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Daily Current Affairs – 2020

Topic: For Prelims and Mains

Democracy Index 2019

Why in news?

India has slipped 10 places in the 2019 Democracy Index to 51st position. In 2018, India was ranked at 41.

  • The Democracy Index (began in 2006)which is prepared by the Economist Intelligence Unit, provides a snapshot of the state of democracy worldwide in 165 independent states and two territories.
  • The Economist Intelligence Unit is the research and analysis division of The Economist Group, which is the sister company to The Economist newspaper.

Democracy Index

  • Based on five categories:

Civil liberties,

  1. Electoral process and pluralism;
  2. Functioning of government;
  3. Political participation; and
  4. Political culture.
  • The countries are scored on ascale of 0 to 10 on 60 indicators within the above categories.
  • Based on their scores, each country is classified as one of four types of regimes:
  • Full democracy (scores greater than 8);
  • Flawed democracy (greater than 6 and up to 8);
  • Hybrid regime (greater than 4 and up to 6); and
    • Authoritarian regime (less than or equal to 4).
  • Fall in Global Score
  • The average global score has fallen from 5.48 in 2018 to 5.44 in 2019.This is the worst average global score since 2006.
  • Cause:Driven by sharp regressions in Latin America and Sub-Saharan Africa, four out of the five categories that make up the global average score have deteriorated.

There are only 22 “full democracies” as compared to 54 “authoritarian regimes” and as many “flawed democracies”.

  • Almost one-half (48.4%) of the world’s population live in a democracy of some sort, although only 7% reside in a “full democracy”, down from 8.9% in 2015 as a result of the US being demoted from a “full democracy” to a “flawed democracy” in 2016.
  • The total score of some 68 countries declined from 2018, but almost as many (65) recorded an improvement.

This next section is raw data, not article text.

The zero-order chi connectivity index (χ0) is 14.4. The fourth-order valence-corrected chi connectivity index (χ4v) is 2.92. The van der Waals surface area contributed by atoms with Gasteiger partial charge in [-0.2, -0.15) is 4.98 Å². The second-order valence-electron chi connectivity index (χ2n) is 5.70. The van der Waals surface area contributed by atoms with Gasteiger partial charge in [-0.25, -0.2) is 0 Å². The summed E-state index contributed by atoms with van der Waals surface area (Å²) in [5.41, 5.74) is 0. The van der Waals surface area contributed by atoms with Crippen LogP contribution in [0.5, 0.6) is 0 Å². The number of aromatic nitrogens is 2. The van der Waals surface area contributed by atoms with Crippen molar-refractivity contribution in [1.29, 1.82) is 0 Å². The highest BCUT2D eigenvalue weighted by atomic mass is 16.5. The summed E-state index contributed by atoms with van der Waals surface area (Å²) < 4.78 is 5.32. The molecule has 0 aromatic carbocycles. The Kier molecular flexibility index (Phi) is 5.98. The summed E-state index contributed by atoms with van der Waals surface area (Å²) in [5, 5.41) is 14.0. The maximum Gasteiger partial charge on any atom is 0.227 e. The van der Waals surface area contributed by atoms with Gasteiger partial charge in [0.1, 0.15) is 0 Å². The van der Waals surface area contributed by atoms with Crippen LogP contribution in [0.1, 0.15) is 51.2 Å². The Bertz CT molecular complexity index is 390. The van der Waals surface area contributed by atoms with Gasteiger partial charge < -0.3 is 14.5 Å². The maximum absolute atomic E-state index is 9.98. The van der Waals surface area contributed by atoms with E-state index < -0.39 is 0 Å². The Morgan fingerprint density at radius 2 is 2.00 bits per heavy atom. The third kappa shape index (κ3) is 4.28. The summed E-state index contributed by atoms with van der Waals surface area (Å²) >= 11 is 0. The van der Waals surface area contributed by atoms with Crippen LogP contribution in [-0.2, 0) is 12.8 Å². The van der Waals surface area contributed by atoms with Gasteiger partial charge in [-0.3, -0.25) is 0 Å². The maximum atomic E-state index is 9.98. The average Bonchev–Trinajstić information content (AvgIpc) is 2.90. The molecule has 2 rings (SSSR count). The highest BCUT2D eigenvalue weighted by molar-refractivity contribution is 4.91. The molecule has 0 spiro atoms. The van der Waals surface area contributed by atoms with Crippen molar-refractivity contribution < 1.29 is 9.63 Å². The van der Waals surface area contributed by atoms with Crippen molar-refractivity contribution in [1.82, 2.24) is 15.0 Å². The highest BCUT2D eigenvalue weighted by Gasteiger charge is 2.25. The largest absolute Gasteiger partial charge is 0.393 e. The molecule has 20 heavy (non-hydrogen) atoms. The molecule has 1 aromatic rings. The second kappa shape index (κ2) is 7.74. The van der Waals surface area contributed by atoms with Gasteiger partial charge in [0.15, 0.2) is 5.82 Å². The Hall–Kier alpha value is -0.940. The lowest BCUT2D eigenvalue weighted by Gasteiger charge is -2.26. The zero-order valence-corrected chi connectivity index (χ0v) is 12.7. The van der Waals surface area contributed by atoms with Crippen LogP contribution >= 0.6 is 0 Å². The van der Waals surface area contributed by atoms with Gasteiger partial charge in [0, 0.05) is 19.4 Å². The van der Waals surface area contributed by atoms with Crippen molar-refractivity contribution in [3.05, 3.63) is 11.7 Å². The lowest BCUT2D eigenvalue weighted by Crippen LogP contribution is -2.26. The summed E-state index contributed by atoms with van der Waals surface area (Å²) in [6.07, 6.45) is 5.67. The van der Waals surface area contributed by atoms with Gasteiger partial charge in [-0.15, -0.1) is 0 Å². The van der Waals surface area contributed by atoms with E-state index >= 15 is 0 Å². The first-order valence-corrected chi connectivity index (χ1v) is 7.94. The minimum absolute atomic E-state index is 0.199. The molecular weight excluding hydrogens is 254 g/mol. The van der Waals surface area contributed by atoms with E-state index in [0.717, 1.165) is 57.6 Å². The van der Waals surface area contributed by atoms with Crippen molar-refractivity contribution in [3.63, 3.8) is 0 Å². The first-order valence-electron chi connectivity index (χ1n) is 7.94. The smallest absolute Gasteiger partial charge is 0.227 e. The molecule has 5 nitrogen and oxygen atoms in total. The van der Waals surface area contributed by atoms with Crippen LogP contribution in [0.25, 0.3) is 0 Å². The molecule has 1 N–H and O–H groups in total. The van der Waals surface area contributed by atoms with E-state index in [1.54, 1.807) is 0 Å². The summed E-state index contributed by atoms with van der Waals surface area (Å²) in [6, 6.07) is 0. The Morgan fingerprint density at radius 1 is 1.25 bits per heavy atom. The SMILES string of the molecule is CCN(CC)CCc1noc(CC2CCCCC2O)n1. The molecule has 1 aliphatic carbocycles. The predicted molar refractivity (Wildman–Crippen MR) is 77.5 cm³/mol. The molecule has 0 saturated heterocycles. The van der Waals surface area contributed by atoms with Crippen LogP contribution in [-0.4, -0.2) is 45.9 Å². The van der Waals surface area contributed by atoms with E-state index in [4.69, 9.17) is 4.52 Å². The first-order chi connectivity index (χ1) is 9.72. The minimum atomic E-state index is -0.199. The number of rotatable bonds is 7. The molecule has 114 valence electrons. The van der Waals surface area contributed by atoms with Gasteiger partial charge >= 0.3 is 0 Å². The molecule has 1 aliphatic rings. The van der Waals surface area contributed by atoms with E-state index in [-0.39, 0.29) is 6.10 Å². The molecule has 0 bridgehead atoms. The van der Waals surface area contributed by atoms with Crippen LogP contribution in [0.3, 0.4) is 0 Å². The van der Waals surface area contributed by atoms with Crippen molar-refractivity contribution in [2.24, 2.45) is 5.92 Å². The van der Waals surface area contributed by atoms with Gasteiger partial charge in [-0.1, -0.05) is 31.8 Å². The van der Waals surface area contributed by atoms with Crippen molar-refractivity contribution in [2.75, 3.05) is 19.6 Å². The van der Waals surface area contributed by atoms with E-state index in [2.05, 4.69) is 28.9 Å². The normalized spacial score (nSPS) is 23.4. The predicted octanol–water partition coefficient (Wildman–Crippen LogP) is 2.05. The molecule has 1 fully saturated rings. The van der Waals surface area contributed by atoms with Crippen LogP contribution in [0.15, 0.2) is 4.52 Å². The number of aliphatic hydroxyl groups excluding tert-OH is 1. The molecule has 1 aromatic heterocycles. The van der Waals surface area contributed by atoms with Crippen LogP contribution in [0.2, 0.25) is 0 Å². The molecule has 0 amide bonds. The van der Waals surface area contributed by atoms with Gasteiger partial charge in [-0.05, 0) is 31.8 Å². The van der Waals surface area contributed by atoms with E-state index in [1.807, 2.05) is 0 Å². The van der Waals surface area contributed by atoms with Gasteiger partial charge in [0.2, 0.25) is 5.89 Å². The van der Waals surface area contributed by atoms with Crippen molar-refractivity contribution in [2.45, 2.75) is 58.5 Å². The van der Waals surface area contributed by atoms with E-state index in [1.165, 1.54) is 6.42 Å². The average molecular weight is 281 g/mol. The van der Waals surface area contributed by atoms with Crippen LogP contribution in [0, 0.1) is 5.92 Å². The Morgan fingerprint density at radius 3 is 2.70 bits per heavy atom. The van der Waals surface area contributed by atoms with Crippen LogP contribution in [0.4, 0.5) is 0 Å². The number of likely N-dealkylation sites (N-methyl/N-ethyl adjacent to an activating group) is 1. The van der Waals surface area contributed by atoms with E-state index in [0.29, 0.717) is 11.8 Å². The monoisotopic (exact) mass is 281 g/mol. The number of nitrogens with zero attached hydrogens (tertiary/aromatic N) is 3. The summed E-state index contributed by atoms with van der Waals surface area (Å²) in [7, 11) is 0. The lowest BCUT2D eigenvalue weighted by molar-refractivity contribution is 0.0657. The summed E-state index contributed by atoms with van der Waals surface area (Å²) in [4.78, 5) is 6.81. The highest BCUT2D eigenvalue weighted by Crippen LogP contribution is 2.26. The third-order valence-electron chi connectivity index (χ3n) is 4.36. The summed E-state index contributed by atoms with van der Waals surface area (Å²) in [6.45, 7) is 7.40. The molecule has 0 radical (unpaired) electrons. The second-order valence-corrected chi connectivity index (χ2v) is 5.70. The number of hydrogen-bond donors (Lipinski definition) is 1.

• Thailand registered the biggest improvement in score owing to an election in March 2019, which was the first since the military coup d’état in May 2014.
  • China registered the greatest decline because of discrimination against minorities, especially in Xinjiang, and digital surveillance of the population.

India’s Performance:

  • Fall in Score:India’s score is down from  23 in 2018 to 6.90 in 2019. This is the lowest score since 2006.
  • Primary Cause:Erosion of civil liberties in the country. Specified examples include:

Stripping of Jammu and Kashmir’s special status with the repeal of Articles 370 and 35A and the various security measures that followed the bifurcation of the state including restriction of Internet access.

The exclusion of 1.9 million people from the final National Register of Citizens (NRC) in Assam and with the majority of people excluded being Muslims.

On the Citizenship Amendment Act, the report said that the law has enraged the large muslim population, stoked communal tensions and generated large protests in major cities.

  • Flawed Democracy:India’s score of 7.23 places it in the “flawed democracy” category i.e. countries that hold free and fair elections and where basic civil liberties are respected, but have significant weaknesses in aspects of democracy, such as problems in governance, an underdeveloped political culture and low levels of political participation.
  • Comparison with Other Countries:In Asia and Australasia region, India ranks eighth, even behind countries like Taiwan and Timor-Leste.

 

  • The United States, with a score of 7.96 that is just below the benchmark for a “full democracy”, is a “flawed democracy”, in the same category as India.